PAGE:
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Infrastructure Technology Institute

The ITI REG: Past, Present, and Future

The REG working on the US 2 Bridge between Hurley, Wisconsin and Ironwood, Michigan

Northwestern University provides an exceptional environment for interdisciplinary studies. Interdisciplinary research in transportation has been an area of particuclar strength for many years. Four transportation research units operate within Northwestern’s McCormick School of Engineering and Applied Sciences, all pursuing advancement of the quality and sustainability of transportation infrastructure in the United States, and each with its own focus area and distinct expertise. These are the Center for Commercialization of Innovative Transportation Technology, the Northwestern University Transportation Center, the Center for Public Safety, and the Infrastructure Technology Institute.

For 18 years, ITI has utilized its U.S. Department of Transportation grants for research with the goal of protecting and improving the condition, capacity, and performance of the nation’s highway, rail, and mass transit infrastructure systems. The Institute has distinguished itself among its companion centers at Northwestern by creating its own Research Engineering Group (REG) to specialize in the development and deployment of advanced technologies to assess the condition of transportation infrastructure.

One of ITI’s principal research areas is structural health monitoring (SHM) using innovative sensors, sophisticated data collection equipment, and advanced telecommunication technology. Information about infrastructure condition is collected for analysis and use by infrastructure managers to support operation and management decisions, and in particular to guide the evaluation of rehabilitation projects. The nature of this work makes collaborating with infrastructure agencies crucial to the research of the REG, which is continually seeking deployment partners for novel research.

At present, the REG is the busiest it has ever been, conducting several active projects in various stages of progression from lab testing and design to field deployment of SHM systems and active research with their data streams. Composed of three full-time research engineers and one clinical professor of civil engineering, the REG possesses a unique blend of complementary abilities that facilitate the innovative solutions and methods that are the pride of the group and ITI.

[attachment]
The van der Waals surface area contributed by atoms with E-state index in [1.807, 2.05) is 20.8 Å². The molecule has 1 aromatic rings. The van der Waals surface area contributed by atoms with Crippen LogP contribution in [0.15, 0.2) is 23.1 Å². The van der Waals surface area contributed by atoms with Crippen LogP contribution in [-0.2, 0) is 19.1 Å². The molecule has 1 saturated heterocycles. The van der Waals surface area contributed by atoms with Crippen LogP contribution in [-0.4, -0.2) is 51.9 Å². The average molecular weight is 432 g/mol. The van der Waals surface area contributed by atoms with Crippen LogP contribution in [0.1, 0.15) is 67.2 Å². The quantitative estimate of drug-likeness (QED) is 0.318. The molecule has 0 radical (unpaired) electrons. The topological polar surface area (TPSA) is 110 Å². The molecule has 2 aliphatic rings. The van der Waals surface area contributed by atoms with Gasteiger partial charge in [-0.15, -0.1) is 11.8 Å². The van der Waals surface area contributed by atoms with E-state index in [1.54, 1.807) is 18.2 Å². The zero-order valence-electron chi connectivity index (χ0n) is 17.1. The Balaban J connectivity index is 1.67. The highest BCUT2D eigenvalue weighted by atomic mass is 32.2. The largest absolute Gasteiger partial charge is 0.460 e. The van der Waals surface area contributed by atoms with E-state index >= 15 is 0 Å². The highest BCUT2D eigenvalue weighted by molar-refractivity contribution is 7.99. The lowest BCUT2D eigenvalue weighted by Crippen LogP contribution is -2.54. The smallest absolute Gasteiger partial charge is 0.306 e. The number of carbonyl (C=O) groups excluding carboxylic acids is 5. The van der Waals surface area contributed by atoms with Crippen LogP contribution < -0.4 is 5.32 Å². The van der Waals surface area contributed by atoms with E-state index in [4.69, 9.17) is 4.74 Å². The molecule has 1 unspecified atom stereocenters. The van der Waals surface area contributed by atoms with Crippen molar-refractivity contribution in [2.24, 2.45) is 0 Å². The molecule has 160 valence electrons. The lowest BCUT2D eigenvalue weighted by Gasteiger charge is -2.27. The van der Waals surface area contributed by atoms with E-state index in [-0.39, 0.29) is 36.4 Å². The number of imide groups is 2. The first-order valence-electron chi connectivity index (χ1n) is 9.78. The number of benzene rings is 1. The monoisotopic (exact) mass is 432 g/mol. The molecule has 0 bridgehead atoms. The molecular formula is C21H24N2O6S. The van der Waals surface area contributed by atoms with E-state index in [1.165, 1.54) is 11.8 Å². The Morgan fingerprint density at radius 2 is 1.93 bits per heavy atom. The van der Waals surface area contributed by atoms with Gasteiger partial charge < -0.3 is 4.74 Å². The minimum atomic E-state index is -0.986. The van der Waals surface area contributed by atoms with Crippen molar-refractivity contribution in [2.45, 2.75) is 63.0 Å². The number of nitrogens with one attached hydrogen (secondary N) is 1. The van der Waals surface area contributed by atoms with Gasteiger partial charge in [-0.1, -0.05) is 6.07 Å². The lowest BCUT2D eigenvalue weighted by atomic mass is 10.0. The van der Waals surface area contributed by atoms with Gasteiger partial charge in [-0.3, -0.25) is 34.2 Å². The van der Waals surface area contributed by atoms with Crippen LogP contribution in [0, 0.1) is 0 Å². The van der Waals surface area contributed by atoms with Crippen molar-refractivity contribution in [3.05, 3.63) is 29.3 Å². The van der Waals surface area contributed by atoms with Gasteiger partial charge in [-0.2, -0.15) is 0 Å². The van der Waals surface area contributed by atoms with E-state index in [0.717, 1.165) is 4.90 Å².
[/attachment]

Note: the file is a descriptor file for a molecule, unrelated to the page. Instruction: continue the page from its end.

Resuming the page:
In Their Own Words

Dan Marron
Chief Research Engineer
B.S. in Physics, benedictine university
Master of project Management, Northwestern university: in progress.
Licensed Professional Engineer in Illinois

What special skill set do you bring to the REG?

I like to look at research projects from an overall perspective – designing the system and examining different parts of the problem with a view to come up with a creative or unique solution tailored to that project. Sometimes it is tempting to get caught up in the interesting technical details of the work. I always strive to keep the main goal of the research in mind to ensure that the end product will provide a net benefit to our transportation infrastructure.

About which active project are you most excited?

I think the wireless sensor project (p.10) has the highest potential for
commercialization and will be of great utility to transportation
officials. The increased inspection frequency required for structures
with cracked members is a burden to the already overextended inspectors.
This technology has the potential to allow more precise and nearly
continuous monitoring of cracks without the need for a site visit to
perform an arm’s-length inspection.

What would you like the REG to do more of in the future?

I’d like to see the REG expand and take on even larger projects. We currently have more ideas than time or staff to explore them. The original concept for the REG was for a team working in the field alongside practitioners. I feel that this unique arrangement has been successful and that the benefits will scale up as the group grows.

Mat Kotowsky
Research Engineer
B.S. in Computer Engineering,
university of illinois at Urbana-Champaign
M.S. in Civil Engineering,
northwestern university
Licensed Professional Engineer in Illinois

What special skill set do you bring to the REG?

Although the REG is largely focused on civil engineering applications, my undergraduate background is in electrical and computer engineering. My area of expertise in REG is the communication between and automation of the various components in our SHM systems. I make combinations of technologies work together and communicate with each other that were not originally designed to do so. During the design of a new SHM system, I integrate the hardware and software to make the system run, writing customized software when necessary. After a system has been deployed in the field, I’m responsible for making sure its data arrives reliably back to the lab and converting those data into a format that can be published on the Web.